In rural Nebraska, gun ownership is not a controversial issue. The vast majority of us not only own firearms but also enjoy some type of recreational activity involving guns. For this reason, estate planning in this area of the country typically involves a plan for distributing guns.
Like a conventional revocable trust, a gun trust is an estate planning vehicle into which you transfer guns from yourself (trustor) to an individual who will manage the gun assets in the trust (trustee).
Reasons to Create a Gun Trust
You might wonder why a person might need a gun trust, in addition to their will or their revocable trust. Primarily, because the best successor trustee for distributing your guns may not be the trustee for the rest of your property. Also, a gun trust incorporates special provisions which differ from a typical trust or will. Finally, if the gun trust was scrutinized by a third party, you may not want to reveal the remainder of your estate plan.
Other reasons to have a gun trust include:
- To provide for the legal and safe distribution of your guns. While you may know exactly who will be the beneficiary of your gun(s), you don’t know where they might be living at the time of your death. Some states have very restrictive controls and bans upon firearms we consider commonplace. For example, California, Illinois, New York, and Virginia are known for their strong gun control laws. If your beneficiary is living in one of these states, possession of such assets could result in criminal charges. Additionally, an heir may not be mature or responsible enough at the time of your death to receive possession of a firearm. You will need a discerning trustee to carefully review these issues and make these decisions for you.
- Asset protection from others. You really cannot predict the situation of your beneficiary at the time of your death. If your beneficiary has been sued and a resulting judgment is in place, a creditor may be able to take the guns. If your beneficiary is going through a divorce, the guns in their possession could be seen as marital property. In addition, if a protection order has been entered against your beneficiary, it may be against the law for them to possess any guns for a while. Your valuable guns could also disqualify your beneficiary from receiving a government benefit. All of this may be avoided if the trust continues to own the guns and your beneficiary chooses only to use them from time to time.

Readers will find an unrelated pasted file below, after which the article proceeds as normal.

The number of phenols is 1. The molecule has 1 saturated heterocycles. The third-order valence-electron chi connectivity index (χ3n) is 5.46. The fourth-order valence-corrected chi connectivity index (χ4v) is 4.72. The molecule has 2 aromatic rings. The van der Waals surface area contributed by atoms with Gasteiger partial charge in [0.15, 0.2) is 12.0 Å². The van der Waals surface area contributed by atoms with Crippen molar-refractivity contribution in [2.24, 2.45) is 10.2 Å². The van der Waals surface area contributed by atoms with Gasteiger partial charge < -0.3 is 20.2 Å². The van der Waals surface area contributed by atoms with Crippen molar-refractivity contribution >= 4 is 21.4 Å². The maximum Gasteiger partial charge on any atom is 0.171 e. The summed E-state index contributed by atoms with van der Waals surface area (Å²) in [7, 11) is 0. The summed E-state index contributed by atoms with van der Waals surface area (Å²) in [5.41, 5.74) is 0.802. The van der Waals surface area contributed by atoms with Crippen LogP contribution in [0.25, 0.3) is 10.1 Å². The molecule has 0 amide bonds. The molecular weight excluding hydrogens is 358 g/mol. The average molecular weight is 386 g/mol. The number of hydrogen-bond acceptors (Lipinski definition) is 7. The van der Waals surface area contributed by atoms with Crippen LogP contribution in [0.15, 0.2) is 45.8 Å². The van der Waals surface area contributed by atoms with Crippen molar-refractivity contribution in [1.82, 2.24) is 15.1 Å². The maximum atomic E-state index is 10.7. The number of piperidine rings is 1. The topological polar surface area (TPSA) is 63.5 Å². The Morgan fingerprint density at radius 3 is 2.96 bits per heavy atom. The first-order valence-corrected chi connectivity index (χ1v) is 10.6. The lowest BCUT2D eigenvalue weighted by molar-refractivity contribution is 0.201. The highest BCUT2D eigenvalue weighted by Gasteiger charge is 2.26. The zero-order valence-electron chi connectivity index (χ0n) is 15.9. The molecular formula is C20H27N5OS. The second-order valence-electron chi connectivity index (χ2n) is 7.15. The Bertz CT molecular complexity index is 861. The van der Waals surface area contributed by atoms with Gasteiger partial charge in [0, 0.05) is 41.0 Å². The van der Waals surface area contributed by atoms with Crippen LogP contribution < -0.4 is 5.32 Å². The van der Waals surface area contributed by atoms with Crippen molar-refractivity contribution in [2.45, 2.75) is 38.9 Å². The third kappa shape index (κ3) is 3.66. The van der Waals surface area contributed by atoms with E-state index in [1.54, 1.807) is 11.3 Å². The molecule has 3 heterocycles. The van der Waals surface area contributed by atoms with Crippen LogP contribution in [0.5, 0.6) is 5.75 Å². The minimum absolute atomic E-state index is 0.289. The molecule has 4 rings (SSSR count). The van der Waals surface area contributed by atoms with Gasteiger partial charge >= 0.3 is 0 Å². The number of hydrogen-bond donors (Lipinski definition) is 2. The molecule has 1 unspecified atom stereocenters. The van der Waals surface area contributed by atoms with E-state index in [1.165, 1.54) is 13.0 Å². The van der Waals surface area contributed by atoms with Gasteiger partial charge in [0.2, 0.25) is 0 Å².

- Asset protection from the government. Legislation continues to become more restrictive and many Americans fear the possibility of losing some types of firearms to government confiscation. In addition, a number of special interest groups are lobbying Congress to prevent future transfers of some firearms. The beauty of a gun trust is that it’s the registered owner and not you. This renders any potential transfer legislation or restrictions inapplicable. Your intended beneficiary would simply become a “user” of guns owned by the gun trust.
If your guns are very important to you, contact Steffens Law Office for more information about gun trust estate planning.